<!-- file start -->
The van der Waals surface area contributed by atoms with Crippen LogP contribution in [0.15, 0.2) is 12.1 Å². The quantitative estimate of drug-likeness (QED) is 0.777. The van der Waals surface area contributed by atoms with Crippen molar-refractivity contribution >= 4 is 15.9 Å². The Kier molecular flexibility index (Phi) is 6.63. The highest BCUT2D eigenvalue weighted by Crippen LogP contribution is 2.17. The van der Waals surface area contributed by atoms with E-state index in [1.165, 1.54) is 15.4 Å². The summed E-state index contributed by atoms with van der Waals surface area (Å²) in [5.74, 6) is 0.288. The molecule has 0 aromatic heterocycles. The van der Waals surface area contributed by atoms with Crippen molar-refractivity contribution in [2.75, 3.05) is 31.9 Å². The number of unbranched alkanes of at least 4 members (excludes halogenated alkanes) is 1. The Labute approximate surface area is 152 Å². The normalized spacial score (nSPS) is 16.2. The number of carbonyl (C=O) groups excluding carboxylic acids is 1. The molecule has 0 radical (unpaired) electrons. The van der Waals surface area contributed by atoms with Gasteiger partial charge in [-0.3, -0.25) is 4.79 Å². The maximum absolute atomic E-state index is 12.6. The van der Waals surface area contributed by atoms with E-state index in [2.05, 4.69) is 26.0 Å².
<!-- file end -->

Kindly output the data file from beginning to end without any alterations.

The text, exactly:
The van der Waals surface area contributed by atoms with Crippen LogP contribution in [0.15, 0.2) is 12.1 Å². The quantitative estimate of drug-likeness (QED) is 0.777. The van der Waals surface area contributed by atoms with Crippen molar-refractivity contribution >= 4 is 15.9 Å². The Kier molecular flexibility index (Phi) is 6.63. The highest BCUT2D eigenvalue weighted by Crippen LogP contribution is 2.17. The van der Waals surface area contributed by atoms with E-state index in [1.165, 1.54) is 15.4 Å². The summed E-state index contributed by atoms with van der Waals surface area (Å²) in [5.74, 6) is 0.288. The molecule has 0 aromatic heterocycles. The van der Waals surface area contributed by atoms with Crippen molar-refractivity contribution in [2.75, 3.05) is 31.9 Å². The number of unbranched alkanes of at least 4 members (excludes halogenated alkanes) is 1. The Labute approximate surface area is 152 Å². The normalized spacial score (nSPS) is 16.2. The number of carbonyl (C=O) groups excluding carboxylic acids is 1. The molecule has 0 radical (unpaired) electrons. The van der Waals surface area contributed by atoms with Gasteiger partial charge in [-0.3, -0.25) is 4.79 Å². The maximum absolute atomic E-state index is 12.6. The van der Waals surface area contributed by atoms with E-state index in [2.05, 4.69) is 26.0 Å².